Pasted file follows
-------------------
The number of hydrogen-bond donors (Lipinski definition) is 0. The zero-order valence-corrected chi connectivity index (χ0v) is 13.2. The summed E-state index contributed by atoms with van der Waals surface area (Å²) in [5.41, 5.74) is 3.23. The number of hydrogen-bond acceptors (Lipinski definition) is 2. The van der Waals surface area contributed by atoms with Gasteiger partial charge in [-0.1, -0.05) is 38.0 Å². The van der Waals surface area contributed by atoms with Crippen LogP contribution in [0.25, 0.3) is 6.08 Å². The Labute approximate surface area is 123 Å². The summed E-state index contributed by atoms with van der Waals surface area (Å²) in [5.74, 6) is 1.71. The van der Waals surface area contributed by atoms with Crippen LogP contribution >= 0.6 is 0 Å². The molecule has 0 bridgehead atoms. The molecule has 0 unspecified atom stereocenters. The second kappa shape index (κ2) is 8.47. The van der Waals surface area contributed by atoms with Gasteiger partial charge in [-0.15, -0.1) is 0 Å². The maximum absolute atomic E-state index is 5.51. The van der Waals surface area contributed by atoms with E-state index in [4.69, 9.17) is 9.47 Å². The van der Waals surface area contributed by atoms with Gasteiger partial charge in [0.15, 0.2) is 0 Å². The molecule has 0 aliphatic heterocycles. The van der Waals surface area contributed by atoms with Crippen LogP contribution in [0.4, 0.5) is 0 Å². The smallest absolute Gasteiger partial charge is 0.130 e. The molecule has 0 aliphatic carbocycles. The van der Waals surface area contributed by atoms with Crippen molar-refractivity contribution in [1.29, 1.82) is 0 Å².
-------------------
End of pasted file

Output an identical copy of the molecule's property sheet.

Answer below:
The number of hydrogen-bond donors (Lipinski definition) is 0. The zero-order valence-corrected chi connectivity index (χ0v) is 13.2. The summed E-state index contributed by atoms with van der Waals surface area (Å²) in [5.41, 5.74) is 3.23. The number of hydrogen-bond acceptors (Lipinski definition) is 2. The van der Waals surface area contributed by atoms with Gasteiger partial charge in [-0.1, -0.05) is 38.0 Å². The van der Waals surface area contributed by atoms with Crippen LogP contribution in [0.25, 0.3) is 6.08 Å². The Labute approximate surface area is 123 Å². The summed E-state index contributed by atoms with van der Waals surface area (Å²) in [5.74, 6) is 1.71. The van der Waals surface area contributed by atoms with Crippen LogP contribution >= 0.6 is 0 Å². The molecule has 0 bridgehead atoms. The molecule has 0 unspecified atom stereocenters. The second kappa shape index (κ2) is 8.47. The van der Waals surface area contributed by atoms with Gasteiger partial charge in [-0.15, -0.1) is 0 Å². The maximum absolute atomic E-state index is 5.51. The van der Waals surface area contributed by atoms with E-state index in [4.69, 9.17) is 9.47 Å². The van der Waals surface area contributed by atoms with Gasteiger partial charge in [0.15, 0.2) is 0 Å². The molecule has 0 aliphatic heterocycles. The van der Waals surface area contributed by atoms with Crippen LogP contribution in [0.4, 0.5) is 0 Å². The smallest absolute Gasteiger partial charge is 0.130 e. The molecule has 0 aliphatic carbocycles. The van der Waals surface area contributed by atoms with Crippen molar-refractivity contribution in [1.29, 1.82) is 0 Å².